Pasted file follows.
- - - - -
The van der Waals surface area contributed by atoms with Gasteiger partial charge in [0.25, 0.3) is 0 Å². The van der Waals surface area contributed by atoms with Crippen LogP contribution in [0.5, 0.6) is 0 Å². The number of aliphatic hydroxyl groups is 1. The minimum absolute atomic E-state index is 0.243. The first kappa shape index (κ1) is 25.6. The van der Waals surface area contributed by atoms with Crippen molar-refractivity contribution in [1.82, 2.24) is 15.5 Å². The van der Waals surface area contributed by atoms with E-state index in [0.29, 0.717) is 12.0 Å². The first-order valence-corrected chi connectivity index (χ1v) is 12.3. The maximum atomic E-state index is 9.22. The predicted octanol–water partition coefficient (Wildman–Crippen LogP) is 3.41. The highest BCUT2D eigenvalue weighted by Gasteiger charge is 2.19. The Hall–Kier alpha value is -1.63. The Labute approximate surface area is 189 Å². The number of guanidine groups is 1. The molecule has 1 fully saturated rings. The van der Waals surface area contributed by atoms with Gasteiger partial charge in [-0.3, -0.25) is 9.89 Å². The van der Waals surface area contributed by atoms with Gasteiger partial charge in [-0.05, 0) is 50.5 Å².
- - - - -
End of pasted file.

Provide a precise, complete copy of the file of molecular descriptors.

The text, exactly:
The van der Waals surface area contributed by atoms with Gasteiger partial charge in [0.25, 0.3) is 0 Å². The van der Waals surface area contributed by atoms with Crippen LogP contribution in [0.5, 0.6) is 0 Å². The number of aliphatic hydroxyl groups is 1. The minimum absolute atomic E-state index is 0.243. The first kappa shape index (κ1) is 25.6. The van der Waals surface area contributed by atoms with Crippen molar-refractivity contribution in [1.82, 2.24) is 15.5 Å². The van der Waals surface area contributed by atoms with E-state index in [0.29, 0.717) is 12.0 Å². The first-order valence-corrected chi connectivity index (χ1v) is 12.3. The maximum atomic E-state index is 9.22. The predicted octanol–water partition coefficient (Wildman–Crippen LogP) is 3.41. The highest BCUT2D eigenvalue weighted by Gasteiger charge is 2.19. The Hall–Kier alpha value is -1.63. The Labute approximate surface area is 189 Å². The number of guanidine groups is 1. The molecule has 1 fully saturated rings. The van der Waals surface area contributed by atoms with Gasteiger partial charge in [-0.3, -0.25) is 9.89 Å². The van der Waals surface area contributed by atoms with Gasteiger partial charge in [-0.05, 0) is 50.5 Å².